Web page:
In 2009, the Civil Rights Division of the Department of Justice launched an aggressive campaign to enforce Olmstead, and that year President Obama issued a proclamation announcing the “Year of Community Living,” requesting more aggressive enforcement efforts.
That initiative resulted in a coordinated outreach to state and local governments, disabilities rights groups and other outreach organizations to structure a nationwide program for enforcing what was interpreted as the Olmstead mandate.
As admirable as is the effort to enforce equal access policy on jurisdictions responsible for the developmentally disabled, numerous critics of this federal policy as it is being applied to SDC argue it is tragically misplaced.
As long as the Centers for Medicare and Medicaid Services withhold funding for “congregant living” facilities, “I don’t know how we can make headway against the decision to close SDC,” said 1st District Supervisor Susan Gorin. “The Olmstead decision just gets in the way.”
Evidence has emerged that one consequence of the redistribution of residents from large institutions to group homes is that oversight of the health and safety of those residents frequently declines when adequate professional staffing is not available.
Ironically, the state of Georgia not only produced Olmstead, it is also the site of recent revelations that numerous people moved out of large institutions into community homes have died or suffered from neglect and abuse.
According to the Atlanta Journal-Constitution, after 428 Georgia residents were “deinstitutionalized,” about three-fourths of the facilities into which they were moved had been cited for violating standards of care, or were investigated over patient deaths or abuse and neglect reports since 2010. Officials documented 76 reports of physical or psychological abuse, 48 of neglect, and 60 accidental injuries. In 93 other cases, group home residents allegedly assaulted one another, their caregivers or others. Forty people died after moving into group homes. At least 30 of those deaths had not been expected.
In a Journal-Constitution report from June 22, 2014, the newspaper found many people transitioned into small group homes “appear to be no better off—or, in some cases, even worse off—now than when they lived in the state’s dangerous and dysfunctional psychiatric facilities.
“Few lead meaningful lives in their new communities, according to a court-appointed consultant. They have little say over where they live, or with whom. Medical care can be sketchy. Often, group homes and adult foster homes don’t hire enough caregivers or don’t adequately train the ones they employ. Residents are dispersed across the state, sometimes far from family members or others who might keep watch over their treatment. If disabled people were simply warehoused in state hospitals, as their advocates often asserted, now it is as if they have been placed in small, isolated storage units that easily elude attention.”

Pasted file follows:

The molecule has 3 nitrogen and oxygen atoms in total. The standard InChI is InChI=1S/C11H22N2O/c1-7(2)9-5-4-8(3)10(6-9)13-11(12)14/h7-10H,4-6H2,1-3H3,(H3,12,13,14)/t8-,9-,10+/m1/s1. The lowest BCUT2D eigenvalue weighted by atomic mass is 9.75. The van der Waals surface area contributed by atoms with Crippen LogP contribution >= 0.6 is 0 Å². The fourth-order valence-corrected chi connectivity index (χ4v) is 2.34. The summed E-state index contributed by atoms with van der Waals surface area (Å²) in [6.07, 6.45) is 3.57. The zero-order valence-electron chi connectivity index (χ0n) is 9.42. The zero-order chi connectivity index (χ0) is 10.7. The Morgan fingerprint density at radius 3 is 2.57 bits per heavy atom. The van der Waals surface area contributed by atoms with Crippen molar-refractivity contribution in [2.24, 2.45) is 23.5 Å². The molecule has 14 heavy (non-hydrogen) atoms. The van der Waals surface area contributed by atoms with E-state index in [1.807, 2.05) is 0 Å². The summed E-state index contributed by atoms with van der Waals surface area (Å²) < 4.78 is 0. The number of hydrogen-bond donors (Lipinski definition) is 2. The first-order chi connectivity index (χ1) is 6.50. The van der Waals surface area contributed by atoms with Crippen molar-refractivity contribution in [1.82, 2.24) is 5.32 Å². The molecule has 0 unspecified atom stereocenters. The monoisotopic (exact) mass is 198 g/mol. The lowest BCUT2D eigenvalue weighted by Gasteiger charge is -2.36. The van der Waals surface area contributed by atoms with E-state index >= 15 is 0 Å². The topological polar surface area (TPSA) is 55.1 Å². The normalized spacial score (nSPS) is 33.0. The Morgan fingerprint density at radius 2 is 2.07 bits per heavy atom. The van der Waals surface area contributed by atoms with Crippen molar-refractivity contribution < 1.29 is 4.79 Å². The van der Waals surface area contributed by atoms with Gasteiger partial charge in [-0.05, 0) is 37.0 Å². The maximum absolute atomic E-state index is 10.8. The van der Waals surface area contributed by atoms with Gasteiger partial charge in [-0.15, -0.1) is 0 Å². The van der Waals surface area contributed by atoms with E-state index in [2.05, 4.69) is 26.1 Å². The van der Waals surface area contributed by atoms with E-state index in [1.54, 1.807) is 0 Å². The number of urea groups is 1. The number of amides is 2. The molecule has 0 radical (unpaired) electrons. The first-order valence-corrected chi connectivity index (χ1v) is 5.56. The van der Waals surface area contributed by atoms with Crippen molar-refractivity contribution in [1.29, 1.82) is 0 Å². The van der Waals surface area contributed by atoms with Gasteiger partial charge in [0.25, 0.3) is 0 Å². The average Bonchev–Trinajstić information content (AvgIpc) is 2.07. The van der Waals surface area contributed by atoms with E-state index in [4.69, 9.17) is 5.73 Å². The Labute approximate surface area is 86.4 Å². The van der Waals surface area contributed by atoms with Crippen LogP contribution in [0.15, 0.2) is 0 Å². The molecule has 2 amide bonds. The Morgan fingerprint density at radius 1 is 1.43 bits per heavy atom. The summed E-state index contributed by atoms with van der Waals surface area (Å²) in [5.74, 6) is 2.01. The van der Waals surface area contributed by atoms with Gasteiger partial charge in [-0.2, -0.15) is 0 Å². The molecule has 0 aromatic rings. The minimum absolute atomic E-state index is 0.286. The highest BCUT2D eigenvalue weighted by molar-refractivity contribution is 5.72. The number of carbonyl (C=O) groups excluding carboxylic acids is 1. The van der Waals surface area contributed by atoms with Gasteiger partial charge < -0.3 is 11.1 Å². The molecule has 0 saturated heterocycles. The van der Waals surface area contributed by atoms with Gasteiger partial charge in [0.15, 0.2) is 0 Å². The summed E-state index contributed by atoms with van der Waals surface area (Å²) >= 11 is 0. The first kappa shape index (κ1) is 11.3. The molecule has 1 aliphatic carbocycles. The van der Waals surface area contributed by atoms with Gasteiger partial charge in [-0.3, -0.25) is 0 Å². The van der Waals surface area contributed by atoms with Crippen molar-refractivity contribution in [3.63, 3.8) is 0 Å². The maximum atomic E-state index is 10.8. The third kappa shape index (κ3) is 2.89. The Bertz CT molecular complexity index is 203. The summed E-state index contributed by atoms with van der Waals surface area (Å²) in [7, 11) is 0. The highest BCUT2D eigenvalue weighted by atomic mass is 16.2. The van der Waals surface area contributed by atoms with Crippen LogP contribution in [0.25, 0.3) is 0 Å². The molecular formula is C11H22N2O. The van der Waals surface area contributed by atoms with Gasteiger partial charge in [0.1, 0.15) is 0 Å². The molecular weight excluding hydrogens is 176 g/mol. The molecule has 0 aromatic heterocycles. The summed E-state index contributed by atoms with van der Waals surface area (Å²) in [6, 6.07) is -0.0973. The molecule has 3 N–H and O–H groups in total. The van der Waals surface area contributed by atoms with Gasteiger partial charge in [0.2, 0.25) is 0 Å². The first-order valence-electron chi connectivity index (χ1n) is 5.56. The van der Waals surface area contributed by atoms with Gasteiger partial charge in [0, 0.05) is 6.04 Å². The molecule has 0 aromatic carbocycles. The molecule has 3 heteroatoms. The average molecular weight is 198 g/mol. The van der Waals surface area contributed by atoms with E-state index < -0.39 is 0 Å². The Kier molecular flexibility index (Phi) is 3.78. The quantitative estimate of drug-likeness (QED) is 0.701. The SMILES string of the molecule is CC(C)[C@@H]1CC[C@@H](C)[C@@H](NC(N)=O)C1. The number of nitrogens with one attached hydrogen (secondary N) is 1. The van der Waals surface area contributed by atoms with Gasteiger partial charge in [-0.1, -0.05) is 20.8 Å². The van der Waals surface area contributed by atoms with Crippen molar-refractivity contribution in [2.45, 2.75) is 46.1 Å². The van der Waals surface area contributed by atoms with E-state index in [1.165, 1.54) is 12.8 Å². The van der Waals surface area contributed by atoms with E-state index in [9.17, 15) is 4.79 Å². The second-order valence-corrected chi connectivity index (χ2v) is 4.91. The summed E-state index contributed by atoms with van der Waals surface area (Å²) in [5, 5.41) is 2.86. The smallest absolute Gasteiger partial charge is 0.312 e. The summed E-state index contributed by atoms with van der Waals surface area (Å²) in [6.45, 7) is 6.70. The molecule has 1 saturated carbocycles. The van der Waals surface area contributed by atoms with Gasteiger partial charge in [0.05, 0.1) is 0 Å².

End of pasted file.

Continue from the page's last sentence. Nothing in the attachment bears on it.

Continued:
That report mirrors the concerns of some SDC parents who say when their children have been transferred to group homes the quality of care declines, medications are not appropriately monitored and administered, access to the outdoors is sometimes limited and client well-being and happiness generally declines.
Kathleen Miller is one of those parents. Her son Dan has been at SDC for some 15 years, after being rejected by a succession of community placements. He has thrived in the center’s bucolic environment, where he can take long walks with his mother to exercise, and exorcise the anxieties in his head. Their walks, she says (see Vox Pop on page 94) are therapeutic and have dramatically improved Dan’s physical and mental health.
Secretary Dooley has been widely lauded as a competent and compassionate administrator. Supervisor Gorin describes her as one of the finest administrators in Sacramento. But critics insist that whatever Dooley’s sincere concerns may be for the interests of SDC residents, the legislative deadline to clear SDC from state books by 2018 has arbitrarily and illogically forced many of those residents toward a “final solution” for which alternatives will cease to exist and in which the level of care cannot match that already found at SDC.
The Olmstead decision has doubtless improved the lives of countless disabled Americans. But it is not a universal panacea for addressing the rights and the needs of all disabled people. A fair and wise outcome for the Sonoma Developmental Center would include critical analysis of the potential misapplication of Olmstead, and thoughtful consideration for the creation of a downsized facility on the existing campus footprint, where existing and future residents could enjoy the therapeutic benefits of the Sonoma Valley’s natural beauty.